All of this has frustrated the president, and the November ruling halting the implementation of the housing levy appears to have sparked his outburst.
The president’s remarks have raised fears among Kenyans of a return to the dark days of dictatorship with some even directly comparing him to his former mentor, ex-President Daniel Arap Moi.
Under Moi, who was president from 1978 to 2002 in what was for years a one-party state, extrajudicial killings were the order of the day. Ruto – whose favoured “safari suit”, beloved by past dictators, has only fuelled more comparisons to autocrats – began his political career as a youth leader in a group within the then-ruling party.
“The attacks by President Ruto towards the judiciary … bring back memories of the Moi era, where the president called the shots and he was the judge, jury and executioner – all powerful and controlling all arms of government,” Bravin Yuri, a political scientist told Al Jazeera.
There has also been opposition to Ruto’s reaction from Odinga, Chief Justice Martha Koome, the Law Society of Kenya (LSK) the Judicial Service Commission.
In a statement on Wednesday, Koome warned of a risk of anarchy if the judiciary’s independence is not respected. “When state or public officers threaten to defy court orders, the rule of law is imperiled setting stage for anarchy to prevail in a nation,” her memo said.
The LSK called on its members to participate in a peaceful nationwide protest next week as its president, Eric Theuri, said Ruto, as “the foremost custodian of the rule of law”, should use the courts to challenge legal decisions.
The president, Theri added, ought to remember that he was a beneficiary of the judiciary’s rulings after the 2022 presidential election.
Odinga called Ruto’s attacks on the judiciary unacceptable and said his rival has crossed a line.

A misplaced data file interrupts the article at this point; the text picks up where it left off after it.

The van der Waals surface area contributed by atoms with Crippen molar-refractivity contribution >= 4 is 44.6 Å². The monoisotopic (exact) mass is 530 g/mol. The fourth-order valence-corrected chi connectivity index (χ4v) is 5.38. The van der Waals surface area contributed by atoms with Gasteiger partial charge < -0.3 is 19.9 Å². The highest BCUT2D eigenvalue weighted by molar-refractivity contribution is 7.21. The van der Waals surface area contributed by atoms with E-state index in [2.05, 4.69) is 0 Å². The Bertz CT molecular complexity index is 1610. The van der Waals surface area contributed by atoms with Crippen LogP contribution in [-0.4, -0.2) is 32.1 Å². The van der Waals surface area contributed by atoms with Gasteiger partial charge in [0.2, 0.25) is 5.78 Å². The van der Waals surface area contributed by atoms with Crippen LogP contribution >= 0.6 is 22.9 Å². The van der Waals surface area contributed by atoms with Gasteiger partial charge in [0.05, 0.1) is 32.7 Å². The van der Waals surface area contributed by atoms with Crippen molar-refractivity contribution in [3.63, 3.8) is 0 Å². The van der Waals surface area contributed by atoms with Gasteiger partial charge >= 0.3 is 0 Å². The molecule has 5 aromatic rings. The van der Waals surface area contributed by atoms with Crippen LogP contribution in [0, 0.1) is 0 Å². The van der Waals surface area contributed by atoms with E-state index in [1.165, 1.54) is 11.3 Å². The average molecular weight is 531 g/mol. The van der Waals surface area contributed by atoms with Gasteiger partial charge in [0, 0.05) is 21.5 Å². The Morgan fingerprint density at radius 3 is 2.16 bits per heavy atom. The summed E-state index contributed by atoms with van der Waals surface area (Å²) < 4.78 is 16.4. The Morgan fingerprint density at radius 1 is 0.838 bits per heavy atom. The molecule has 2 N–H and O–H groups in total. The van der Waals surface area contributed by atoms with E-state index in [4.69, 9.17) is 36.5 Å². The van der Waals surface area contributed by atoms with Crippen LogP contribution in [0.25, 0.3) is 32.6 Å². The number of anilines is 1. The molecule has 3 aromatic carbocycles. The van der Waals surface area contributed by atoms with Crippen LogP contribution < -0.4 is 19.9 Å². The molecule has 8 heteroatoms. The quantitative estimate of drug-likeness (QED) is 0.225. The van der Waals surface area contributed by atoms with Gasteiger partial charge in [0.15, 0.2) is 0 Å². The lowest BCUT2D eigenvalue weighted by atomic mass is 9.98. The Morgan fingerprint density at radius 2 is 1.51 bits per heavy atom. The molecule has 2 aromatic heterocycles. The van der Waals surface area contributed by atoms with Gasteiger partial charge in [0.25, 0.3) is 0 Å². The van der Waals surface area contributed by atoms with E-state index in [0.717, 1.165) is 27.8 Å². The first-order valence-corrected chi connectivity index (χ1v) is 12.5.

What happens next?
According to Faith Odhiambo, LSK vice chairperson, if the president has serious allegations against the judiciary, he should present them to the Judicial Service Commission to investigate
“The president’s remarks were suspicious, especially coming at a time when the Court of Appeal was hearing the case of the housing levy that [the executive] had appealed,” she said. “So it’s an act of intimidation to the judges who will be hearing those matters. What we are telling the president is that he should follow due process in this matter.”
She added that in addition to the planned protests, her organisation is considering suing Ruto.
In response to the criticism, presidential spokesperson Hussein Mohammed said on Wednesday that the president had promised to crack down on corrupt judicial officers as a believer in the constitution.
The statement did not clarify whether the president will respect orders already given by the courts.
Meanwhile, the appellate court on Thursday ruled that the government may continue collecting the levy until January 26 when the courts are to decide whether to grant a further extension or end the collection.